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Are maximal inspiratory and expiratory pressures useful in the screening of obstructive sleep apnea?
Obstructive sleep apnea (OSA) is characterized by repetitive collapse of the upper airway during sleep. Respiratory muscle strength can be assessed by measuring the maximal inspiratory pressure (MIP) and the maximal expiratory pressure (MEP). During the apnea, the obstructed airway and the subsequent asphyxia lead to increased inspiratory efforts and, hence, to overload of inspiratory muscles. The chronic overload of the diaphragm place OSA subjects at risk of inspiratory muscle fatigue. However, whether diaphragm fatigue actually occurs in OSA patients is still controversial.
Obstructive sleep apnea (OSA) generates intense ventilatory effort which may cause either muscle fatigue or muscle force enhancement. The present study aimed to verify whether measurements of MIP and MEP are associated with the presence of OSA, being useful in OSA screening.
Patients undergoing full-night in-laboratory polysomnography were invited to measure MIP and MEP before the sleep study. Percentage of predicted MIP and MEP values were calculated and both increased (>120% of predicted) or reduced (<80% of predicted) MIP and MEP were considered as potential markers of OSA. The diagnostic performance was expressed as area under the ROC curve, sensitivity, specificity, predictive values and odds ratio in univariate analyses and in adjusted models.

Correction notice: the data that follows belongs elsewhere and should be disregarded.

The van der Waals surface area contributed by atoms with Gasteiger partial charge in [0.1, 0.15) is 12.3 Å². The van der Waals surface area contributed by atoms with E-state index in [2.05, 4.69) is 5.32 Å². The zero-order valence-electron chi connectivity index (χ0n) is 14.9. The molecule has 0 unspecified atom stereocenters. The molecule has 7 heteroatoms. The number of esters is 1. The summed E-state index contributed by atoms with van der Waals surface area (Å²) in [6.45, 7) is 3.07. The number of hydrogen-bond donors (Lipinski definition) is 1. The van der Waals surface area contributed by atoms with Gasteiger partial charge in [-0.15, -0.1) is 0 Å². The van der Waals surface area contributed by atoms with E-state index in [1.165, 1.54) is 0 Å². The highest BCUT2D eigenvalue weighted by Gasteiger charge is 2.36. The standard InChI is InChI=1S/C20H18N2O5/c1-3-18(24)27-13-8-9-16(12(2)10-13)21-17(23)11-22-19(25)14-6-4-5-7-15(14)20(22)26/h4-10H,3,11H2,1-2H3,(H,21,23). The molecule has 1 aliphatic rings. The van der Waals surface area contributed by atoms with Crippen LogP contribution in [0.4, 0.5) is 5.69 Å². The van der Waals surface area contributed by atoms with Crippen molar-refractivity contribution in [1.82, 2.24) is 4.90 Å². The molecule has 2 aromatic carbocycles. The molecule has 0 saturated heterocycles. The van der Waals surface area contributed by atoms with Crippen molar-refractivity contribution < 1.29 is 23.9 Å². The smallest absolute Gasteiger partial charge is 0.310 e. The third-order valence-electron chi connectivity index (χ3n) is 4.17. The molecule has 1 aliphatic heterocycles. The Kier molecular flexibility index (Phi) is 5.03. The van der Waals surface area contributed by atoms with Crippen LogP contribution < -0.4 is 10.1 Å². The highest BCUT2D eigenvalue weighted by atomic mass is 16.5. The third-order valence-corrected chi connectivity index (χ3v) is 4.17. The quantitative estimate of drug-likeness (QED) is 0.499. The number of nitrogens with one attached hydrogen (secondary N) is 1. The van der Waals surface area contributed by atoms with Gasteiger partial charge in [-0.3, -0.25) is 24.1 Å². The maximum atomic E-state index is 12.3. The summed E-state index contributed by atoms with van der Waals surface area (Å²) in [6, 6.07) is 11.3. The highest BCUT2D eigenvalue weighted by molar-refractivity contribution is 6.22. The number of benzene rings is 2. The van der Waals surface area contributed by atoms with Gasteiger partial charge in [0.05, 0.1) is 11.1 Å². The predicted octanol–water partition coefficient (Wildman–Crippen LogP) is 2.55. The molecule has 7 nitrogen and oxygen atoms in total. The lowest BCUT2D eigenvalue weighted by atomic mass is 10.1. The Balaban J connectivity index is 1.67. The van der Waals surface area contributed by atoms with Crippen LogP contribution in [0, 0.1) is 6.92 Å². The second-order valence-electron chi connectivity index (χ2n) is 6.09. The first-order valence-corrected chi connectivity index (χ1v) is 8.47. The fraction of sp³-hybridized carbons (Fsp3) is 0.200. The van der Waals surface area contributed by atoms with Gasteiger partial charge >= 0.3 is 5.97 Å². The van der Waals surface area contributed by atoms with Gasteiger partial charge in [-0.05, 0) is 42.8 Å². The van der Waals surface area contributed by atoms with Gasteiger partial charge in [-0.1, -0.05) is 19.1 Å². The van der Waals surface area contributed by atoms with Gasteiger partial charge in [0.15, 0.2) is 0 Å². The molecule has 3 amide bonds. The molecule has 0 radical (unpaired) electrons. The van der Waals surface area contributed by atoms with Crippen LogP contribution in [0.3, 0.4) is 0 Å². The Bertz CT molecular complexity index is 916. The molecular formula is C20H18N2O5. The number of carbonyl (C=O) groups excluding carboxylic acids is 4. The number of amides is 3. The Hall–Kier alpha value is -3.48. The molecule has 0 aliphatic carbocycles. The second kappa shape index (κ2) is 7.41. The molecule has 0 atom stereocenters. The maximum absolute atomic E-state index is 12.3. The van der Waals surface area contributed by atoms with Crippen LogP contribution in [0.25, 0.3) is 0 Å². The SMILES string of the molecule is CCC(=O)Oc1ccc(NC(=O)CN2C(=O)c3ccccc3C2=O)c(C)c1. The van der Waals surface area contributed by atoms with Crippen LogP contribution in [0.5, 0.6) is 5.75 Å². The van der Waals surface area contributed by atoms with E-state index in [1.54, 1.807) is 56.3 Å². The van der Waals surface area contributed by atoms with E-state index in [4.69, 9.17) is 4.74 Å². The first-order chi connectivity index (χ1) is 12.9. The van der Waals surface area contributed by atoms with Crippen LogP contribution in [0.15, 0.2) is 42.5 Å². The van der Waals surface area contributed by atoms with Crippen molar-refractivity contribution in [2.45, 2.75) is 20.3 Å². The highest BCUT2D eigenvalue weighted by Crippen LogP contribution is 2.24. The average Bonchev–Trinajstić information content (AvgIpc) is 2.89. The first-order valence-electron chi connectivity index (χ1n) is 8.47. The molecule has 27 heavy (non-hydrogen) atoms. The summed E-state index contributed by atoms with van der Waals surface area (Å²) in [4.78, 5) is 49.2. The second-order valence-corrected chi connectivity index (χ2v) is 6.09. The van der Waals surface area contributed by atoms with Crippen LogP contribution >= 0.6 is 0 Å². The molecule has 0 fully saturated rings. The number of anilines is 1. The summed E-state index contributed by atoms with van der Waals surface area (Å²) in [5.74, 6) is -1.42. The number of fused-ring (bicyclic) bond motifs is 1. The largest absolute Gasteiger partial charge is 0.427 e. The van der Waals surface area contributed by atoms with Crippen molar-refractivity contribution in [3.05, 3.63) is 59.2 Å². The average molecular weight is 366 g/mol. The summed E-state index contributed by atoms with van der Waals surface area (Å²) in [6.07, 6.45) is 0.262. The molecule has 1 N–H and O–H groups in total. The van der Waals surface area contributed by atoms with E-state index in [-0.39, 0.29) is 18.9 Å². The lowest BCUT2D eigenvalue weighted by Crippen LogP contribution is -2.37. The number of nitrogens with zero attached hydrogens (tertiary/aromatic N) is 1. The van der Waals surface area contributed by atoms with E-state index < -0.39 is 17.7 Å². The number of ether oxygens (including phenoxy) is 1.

We performed measurements in 246 persons. The percentage of predicted MIP and MEP measurements was calculated. The accuracies of percentage of predicted MIP and MEP to detect AHI>5, 15, and 30 were only marginally significant. Percentage of predicted MEP above 120% (MEP>120% of predicted) was a significant threshold for OSA risk, with sensitivity of 61%, specificity of 43% and accuracy of 59% to identify AHI>30. Adjusted odds ratio of MEP>120% of predicted to identify risk of severe OSA was 2.1 (95% confidence interval 1.1-3.9).
This study shows that OSA severity is associated with MEP above 120% of predicted. The usefulness of this measurement in office OSA screening is limited by its accuracy being similar to that of questionnaires.
sleep apnea; inspiratory pressure; expiratory pressure.
Hospital de Clínicas de Porto Alegre - Rio Grande do Sul - Brasil, Universidade Federal do Rio Grande do Sul - Rio Grande do Sul - Brasil
Chaiane Facco Piccin, Marcia Kraide Fischer, Juliana Heitich Brendler, Jhoana Mercedes Uribe, Juliana Langendorf da Costa Vieira, Bruno de Brito Lopes, Kelly Silveira da Silva Bueno, Denis Martinez